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I am trying to understand how SQL Server access data from the clustered index. My understanding is when the table has a clustered index SQL should be able to seek into the single page that holds the record using the seek predicate.

However, my test showing me when the query is executed it loads a few more data pages.

Setup

CREATE TABLE t2(id INT IDENTITY PRIMARY KEY CLUSTERED,col2 VARCHAR(500),col3 VARCHAR(500));

INSERT INTO [dbo].[t2]([col2],[col3])
SELECT TOP 10010 REPLICATE('z',490),REPLICATE('*',490)
FROM sys.all_columns c1,
     sys.all_columns c2

The following query

select *
from sys.dm_db_index_physical_stats(db_id(),object_id(N'dbo.t2'),DEFAULT,null,'DETAILED');

shows the output as

enter image description here

I then cleared the cache with

CHECKPOINT 

GO

DBCC DROPCLEANBUFFERS

And ran the following SELECT seeking into a single row

SELECT  [fplc].*,[t2].[col3] FROM [dbo].[t2] AS [t2] 
CROSS APPLY sys.[fn_PhysLocCracker](%%physloc%%) AS [fplc]
WHERE id=4582

The above query tells me the record is located on the page 1061

I use the code below check how many pages have been loaded into the buffer to get the result of my SELECT

SELECT buffers.* FROM sys.dm_os_buffer_descriptors  buffers
INNER JOIN sys.allocation_units AS au
    ON au.[allocation_unit_id] = buffers.[allocation_unit_id]
INNER JOIN sys.partitions AS p
    ON au.[container_id] = p.[partition_id]
INNER JOIN sys.indexes AS i
    ON i.[index_id] = p.[index_id] AND p.[object_id] = i.[object_id]
WHERE p.[object_id] > 100
and [database_id] = DB_ID () AND i.[object_id]=OBJECT_ID('t2')
 ORDER BY [page_level] desc

Why SQL is loading all the pages marked in green? Are the pages loaded by READ AHEAD ? enter image description here

2
  • If the table is small, it might decide to scan the table as opposed to seeking because it would be faster. Apr 29 '20 at 18:34
  • @TonyHinkle - That is often stated but I've never seen SQL Server decide to convert a seekable predicate on a covering index to a scan on the same index regardless if the table has no rows at all Apr 29 '20 at 19:09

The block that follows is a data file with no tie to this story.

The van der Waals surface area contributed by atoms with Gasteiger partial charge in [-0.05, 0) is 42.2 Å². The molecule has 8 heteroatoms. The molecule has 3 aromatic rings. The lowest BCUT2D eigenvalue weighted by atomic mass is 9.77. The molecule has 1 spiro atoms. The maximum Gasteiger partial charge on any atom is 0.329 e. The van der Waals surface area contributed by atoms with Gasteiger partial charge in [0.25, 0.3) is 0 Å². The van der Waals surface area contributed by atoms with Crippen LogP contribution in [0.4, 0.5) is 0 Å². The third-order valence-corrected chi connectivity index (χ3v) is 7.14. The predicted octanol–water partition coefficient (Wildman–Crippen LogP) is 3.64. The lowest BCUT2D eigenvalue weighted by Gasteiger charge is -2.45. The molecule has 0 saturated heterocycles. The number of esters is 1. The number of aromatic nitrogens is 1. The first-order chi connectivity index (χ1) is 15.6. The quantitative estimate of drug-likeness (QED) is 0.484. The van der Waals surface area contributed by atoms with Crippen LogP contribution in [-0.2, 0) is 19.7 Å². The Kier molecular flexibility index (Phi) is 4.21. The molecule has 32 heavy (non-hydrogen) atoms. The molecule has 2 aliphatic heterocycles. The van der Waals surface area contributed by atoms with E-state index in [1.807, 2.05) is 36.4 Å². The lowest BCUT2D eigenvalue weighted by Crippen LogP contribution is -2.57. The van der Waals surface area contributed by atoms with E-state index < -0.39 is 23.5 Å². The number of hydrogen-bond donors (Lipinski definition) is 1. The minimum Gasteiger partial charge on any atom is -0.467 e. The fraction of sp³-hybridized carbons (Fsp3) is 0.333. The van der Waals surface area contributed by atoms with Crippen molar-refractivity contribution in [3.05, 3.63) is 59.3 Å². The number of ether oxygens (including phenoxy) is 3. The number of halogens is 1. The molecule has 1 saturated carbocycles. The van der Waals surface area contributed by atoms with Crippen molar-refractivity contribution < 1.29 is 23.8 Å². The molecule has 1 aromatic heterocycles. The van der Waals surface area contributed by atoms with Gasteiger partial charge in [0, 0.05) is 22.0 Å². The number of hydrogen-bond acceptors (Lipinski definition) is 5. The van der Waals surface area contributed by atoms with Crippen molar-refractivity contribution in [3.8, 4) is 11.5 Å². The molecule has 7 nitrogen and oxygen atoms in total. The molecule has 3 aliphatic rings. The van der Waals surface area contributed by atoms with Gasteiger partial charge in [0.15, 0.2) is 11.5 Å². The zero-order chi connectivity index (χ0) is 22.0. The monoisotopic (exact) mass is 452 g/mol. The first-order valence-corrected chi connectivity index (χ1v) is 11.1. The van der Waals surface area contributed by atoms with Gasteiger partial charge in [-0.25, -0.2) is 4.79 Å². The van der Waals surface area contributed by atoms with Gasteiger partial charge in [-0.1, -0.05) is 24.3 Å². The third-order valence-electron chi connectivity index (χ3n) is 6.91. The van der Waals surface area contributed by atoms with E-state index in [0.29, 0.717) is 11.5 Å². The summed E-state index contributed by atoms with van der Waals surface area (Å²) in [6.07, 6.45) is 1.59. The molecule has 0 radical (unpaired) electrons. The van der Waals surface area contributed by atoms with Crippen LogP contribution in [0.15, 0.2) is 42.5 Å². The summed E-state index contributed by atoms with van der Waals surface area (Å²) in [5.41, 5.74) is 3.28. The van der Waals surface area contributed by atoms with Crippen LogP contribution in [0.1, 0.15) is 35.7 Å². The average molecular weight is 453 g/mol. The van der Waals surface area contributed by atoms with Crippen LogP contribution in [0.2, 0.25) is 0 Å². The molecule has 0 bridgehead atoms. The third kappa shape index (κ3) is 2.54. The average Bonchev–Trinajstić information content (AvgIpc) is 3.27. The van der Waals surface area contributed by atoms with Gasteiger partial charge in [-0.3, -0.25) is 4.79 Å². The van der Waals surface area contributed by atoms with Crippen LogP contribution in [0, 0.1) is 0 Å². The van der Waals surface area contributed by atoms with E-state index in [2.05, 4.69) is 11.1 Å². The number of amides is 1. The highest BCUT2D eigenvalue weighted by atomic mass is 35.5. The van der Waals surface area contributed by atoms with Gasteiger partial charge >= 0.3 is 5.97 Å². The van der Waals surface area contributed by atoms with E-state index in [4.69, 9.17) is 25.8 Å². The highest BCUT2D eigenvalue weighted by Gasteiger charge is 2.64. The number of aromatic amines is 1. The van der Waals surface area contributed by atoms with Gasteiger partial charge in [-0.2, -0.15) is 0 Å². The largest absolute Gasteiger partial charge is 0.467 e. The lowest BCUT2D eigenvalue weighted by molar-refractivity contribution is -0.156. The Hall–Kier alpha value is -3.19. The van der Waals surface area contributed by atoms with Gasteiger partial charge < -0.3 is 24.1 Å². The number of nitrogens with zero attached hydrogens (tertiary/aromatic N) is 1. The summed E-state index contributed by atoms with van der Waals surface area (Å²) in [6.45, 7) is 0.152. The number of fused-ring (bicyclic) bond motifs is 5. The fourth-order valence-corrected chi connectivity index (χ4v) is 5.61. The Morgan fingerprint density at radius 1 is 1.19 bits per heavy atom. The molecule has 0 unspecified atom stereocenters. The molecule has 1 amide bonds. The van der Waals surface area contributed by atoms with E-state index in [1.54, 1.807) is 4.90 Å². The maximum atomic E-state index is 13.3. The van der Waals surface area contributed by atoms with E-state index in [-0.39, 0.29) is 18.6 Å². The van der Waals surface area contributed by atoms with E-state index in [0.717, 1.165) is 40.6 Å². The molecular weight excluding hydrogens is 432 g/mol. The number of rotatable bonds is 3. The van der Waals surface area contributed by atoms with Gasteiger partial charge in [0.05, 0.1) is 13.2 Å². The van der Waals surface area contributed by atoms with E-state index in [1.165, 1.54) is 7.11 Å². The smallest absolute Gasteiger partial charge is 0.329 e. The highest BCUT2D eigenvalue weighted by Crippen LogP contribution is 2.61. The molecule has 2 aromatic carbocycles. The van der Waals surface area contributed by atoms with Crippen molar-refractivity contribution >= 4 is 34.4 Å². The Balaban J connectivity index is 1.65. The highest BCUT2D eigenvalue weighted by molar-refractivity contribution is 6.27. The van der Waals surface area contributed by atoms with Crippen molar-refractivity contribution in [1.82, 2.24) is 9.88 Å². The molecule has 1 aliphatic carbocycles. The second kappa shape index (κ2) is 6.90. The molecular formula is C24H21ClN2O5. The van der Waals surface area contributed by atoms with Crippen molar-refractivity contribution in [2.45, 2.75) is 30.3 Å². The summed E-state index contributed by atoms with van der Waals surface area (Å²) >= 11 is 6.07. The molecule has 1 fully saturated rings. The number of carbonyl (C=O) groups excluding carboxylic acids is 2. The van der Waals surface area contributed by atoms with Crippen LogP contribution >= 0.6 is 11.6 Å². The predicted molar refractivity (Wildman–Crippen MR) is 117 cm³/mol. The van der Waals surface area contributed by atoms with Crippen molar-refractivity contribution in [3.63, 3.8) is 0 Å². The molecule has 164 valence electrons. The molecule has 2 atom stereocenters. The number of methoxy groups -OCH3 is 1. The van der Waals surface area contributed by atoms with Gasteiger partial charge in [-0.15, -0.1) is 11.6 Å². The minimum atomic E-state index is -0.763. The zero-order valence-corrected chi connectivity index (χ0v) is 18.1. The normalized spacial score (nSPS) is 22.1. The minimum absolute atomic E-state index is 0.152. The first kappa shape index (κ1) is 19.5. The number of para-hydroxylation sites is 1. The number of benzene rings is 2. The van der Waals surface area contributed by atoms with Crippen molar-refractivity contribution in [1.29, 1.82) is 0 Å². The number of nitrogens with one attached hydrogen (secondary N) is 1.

5

This is explained in The Read Ahead that doesn’t count as Read Ahead

what I wanted to talk about in this post, was another prefetching mechanism that can be triggered by any query when SQL is running any of the editions considered Enterprise (i.e. Developer, Evaluation, and Enterprise itself). The aim of this optimization is to warm up the cache as quickly as possible. To do so, the buffer pool converts any request to read a single page from disk into a request that will read the whole extent containing the page initially requested.

In your case you ran this after clearing the buffer cache with DBCC DROPCLEANBUFFERS. So SQL Server is in the state that it would try and warm up the cache quickly.

You needed to read three pages to perform the seek (one at each level of the index). These were pages 1111, 1382 and 1061.

So you ended up bringing in three entire extents with page numbers 1056 - 1063, 1104 - 1111 and 1376 - 1383.

If you do the same experiment against some other SKU than mentioned in the quote (and traceflag 840 is not enabled) you should see your expected three pages (below was against Express LocalDB)

enter image description here

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  • Thanks Martin.. I appreciate your support. I have another question and apologies if its a dumb question. So,SQL did additional pages to warm-up the cache. If the table has ROW_OVERFLOW type data, wouldn't this additional read cause unnecessary IO and cost memory? Apr 29 '20 at 19:36
  • 1
    It didn't do additional reads. It just did 64KB reads instead of 8KB reads. It only does this ramp up when it is using less memory than target. With row overflow pages reading them in speculatively could still be useful. They may never get used and eventually get evicted under the LRU policy but that is the same for the data pages that are brought in speculatively. Apr 29 '20 at 19:42

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